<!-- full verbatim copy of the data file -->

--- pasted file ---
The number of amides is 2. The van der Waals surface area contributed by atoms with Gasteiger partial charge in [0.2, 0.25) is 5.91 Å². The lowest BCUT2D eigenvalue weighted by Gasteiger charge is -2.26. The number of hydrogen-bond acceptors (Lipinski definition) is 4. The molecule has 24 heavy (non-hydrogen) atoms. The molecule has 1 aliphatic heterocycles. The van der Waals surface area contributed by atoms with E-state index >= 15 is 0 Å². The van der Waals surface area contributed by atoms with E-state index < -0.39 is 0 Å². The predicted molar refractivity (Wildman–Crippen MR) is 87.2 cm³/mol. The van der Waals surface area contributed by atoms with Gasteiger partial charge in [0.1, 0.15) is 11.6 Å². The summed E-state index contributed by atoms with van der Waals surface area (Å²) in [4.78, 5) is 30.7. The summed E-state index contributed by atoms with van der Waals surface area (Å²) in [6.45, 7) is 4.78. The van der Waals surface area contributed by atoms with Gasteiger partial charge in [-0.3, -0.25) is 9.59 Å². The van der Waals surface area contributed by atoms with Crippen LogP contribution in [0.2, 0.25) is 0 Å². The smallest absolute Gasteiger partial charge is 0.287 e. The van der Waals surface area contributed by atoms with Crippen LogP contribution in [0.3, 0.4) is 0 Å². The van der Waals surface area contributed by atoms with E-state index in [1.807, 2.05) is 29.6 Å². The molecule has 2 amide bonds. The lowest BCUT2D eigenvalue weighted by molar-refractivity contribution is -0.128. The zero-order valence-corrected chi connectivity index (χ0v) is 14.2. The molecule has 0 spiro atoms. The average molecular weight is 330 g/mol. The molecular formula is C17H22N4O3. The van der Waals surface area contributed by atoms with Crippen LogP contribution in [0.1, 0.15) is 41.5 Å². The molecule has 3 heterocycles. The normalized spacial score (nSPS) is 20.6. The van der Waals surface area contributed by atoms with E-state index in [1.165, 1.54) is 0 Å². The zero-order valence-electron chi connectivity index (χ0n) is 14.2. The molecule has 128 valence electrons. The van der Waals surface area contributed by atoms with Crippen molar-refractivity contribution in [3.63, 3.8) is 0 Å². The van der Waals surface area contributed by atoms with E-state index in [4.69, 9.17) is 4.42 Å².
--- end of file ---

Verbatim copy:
The number of amides is 2. The van der Waals surface area contributed by atoms with Gasteiger partial charge in [0.2, 0.25) is 5.91 Å². The lowest BCUT2D eigenvalue weighted by Gasteiger charge is -2.26. The number of hydrogen-bond acceptors (Lipinski definition) is 4. The molecule has 24 heavy (non-hydrogen) atoms. The molecule has 1 aliphatic heterocycles. The van der Waals surface area contributed by atoms with E-state index >= 15 is 0 Å². The van der Waals surface area contributed by atoms with E-state index < -0.39 is 0 Å². The predicted molar refractivity (Wildman–Crippen MR) is 87.2 cm³/mol. The van der Waals surface area contributed by atoms with Gasteiger partial charge in [0.1, 0.15) is 11.6 Å². The summed E-state index contributed by atoms with van der Waals surface area (Å²) in [4.78, 5) is 30.7. The summed E-state index contributed by atoms with van der Waals surface area (Å²) in [6.45, 7) is 4.78. The van der Waals surface area contributed by atoms with Gasteiger partial charge in [-0.3, -0.25) is 9.59 Å². The van der Waals surface area contributed by atoms with Crippen LogP contribution in [0.2, 0.25) is 0 Å². The smallest absolute Gasteiger partial charge is 0.287 e. The van der Waals surface area contributed by atoms with Crippen LogP contribution in [0.3, 0.4) is 0 Å². The van der Waals surface area contributed by atoms with E-state index in [1.807, 2.05) is 29.6 Å². The molecule has 2 amide bonds. The lowest BCUT2D eigenvalue weighted by molar-refractivity contribution is -0.128. The zero-order valence-corrected chi connectivity index (χ0v) is 14.2. The molecule has 0 spiro atoms. The average molecular weight is 330 g/mol. The molecular formula is C17H22N4O3. The van der Waals surface area contributed by atoms with Crippen LogP contribution in [0.1, 0.15) is 41.5 Å². The molecule has 3 heterocycles. The normalized spacial score (nSPS) is 20.6. The van der Waals surface area contributed by atoms with E-state index in [1.165, 1.54) is 0 Å². The zero-order valence-electron chi connectivity index (χ0n) is 14.2. The molecule has 128 valence electrons. The van der Waals surface area contributed by atoms with Crippen molar-refractivity contribution in [3.63, 3.8) is 0 Å². The van der Waals surface area contributed by atoms with E-state index in [4.69, 9.17) is 4.42 Å².